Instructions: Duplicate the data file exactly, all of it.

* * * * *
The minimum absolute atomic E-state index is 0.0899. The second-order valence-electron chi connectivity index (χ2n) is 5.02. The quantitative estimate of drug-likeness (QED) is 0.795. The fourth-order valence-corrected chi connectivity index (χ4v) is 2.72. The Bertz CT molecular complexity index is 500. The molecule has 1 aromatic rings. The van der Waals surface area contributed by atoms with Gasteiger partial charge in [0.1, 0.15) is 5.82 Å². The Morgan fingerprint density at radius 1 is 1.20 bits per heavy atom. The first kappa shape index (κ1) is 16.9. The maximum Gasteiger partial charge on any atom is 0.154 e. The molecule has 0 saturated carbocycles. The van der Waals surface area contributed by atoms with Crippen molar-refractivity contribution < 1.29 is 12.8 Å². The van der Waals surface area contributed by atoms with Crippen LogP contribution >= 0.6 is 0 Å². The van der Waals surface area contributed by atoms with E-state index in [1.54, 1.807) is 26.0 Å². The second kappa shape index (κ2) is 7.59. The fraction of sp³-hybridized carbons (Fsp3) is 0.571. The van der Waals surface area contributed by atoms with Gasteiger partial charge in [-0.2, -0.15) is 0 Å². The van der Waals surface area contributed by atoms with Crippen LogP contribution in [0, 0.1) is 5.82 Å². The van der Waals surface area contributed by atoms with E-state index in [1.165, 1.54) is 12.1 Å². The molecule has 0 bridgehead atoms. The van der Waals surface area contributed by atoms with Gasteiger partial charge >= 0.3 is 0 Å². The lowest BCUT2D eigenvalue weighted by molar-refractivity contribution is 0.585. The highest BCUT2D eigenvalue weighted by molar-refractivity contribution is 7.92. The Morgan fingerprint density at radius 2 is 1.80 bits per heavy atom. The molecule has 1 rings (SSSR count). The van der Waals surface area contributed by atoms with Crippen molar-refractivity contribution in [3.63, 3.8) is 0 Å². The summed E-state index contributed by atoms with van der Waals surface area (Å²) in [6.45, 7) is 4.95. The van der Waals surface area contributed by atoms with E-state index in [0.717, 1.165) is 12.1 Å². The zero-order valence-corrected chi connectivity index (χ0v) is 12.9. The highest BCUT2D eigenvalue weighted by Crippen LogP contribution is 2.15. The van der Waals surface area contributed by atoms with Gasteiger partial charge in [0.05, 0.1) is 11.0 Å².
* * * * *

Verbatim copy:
The minimum absolute atomic E-state index is 0.0899. The second-order valence-electron chi connectivity index (χ2n) is 5.02. The quantitative estimate of drug-likeness (QED) is 0.795. The fourth-order valence-corrected chi connectivity index (χ4v) is 2.72. The Bertz CT molecular complexity index is 500. The molecule has 1 aromatic rings. The van der Waals surface area contributed by atoms with Gasteiger partial charge in [0.1, 0.15) is 5.82 Å². The Morgan fingerprint density at radius 1 is 1.20 bits per heavy atom. The first kappa shape index (κ1) is 16.9. The maximum Gasteiger partial charge on any atom is 0.154 e. The molecule has 0 saturated carbocycles. The van der Waals surface area contributed by atoms with Crippen molar-refractivity contribution < 1.29 is 12.8 Å². The van der Waals surface area contributed by atoms with Crippen LogP contribution >= 0.6 is 0 Å². The van der Waals surface area contributed by atoms with E-state index in [1.54, 1.807) is 26.0 Å². The second kappa shape index (κ2) is 7.59. The fraction of sp³-hybridized carbons (Fsp3) is 0.571. The van der Waals surface area contributed by atoms with Gasteiger partial charge in [-0.2, -0.15) is 0 Å². The van der Waals surface area contributed by atoms with Crippen LogP contribution in [0, 0.1) is 5.82 Å². The van der Waals surface area contributed by atoms with E-state index in [1.165, 1.54) is 12.1 Å². The molecule has 0 bridgehead atoms. The van der Waals surface area contributed by atoms with Gasteiger partial charge >= 0.3 is 0 Å². The lowest BCUT2D eigenvalue weighted by molar-refractivity contribution is 0.585. The highest BCUT2D eigenvalue weighted by molar-refractivity contribution is 7.92. The Morgan fingerprint density at radius 2 is 1.80 bits per heavy atom. The molecule has 1 rings (SSSR count). The van der Waals surface area contributed by atoms with Crippen molar-refractivity contribution in [3.63, 3.8) is 0 Å². The summed E-state index contributed by atoms with van der Waals surface area (Å²) in [6.45, 7) is 4.95. The van der Waals surface area contributed by atoms with E-state index in [0.717, 1.165) is 12.1 Å². The zero-order valence-corrected chi connectivity index (χ0v) is 12.9. The highest BCUT2D eigenvalue weighted by Crippen LogP contribution is 2.15. The van der Waals surface area contributed by atoms with Gasteiger partial charge in [0.05, 0.1) is 11.0 Å².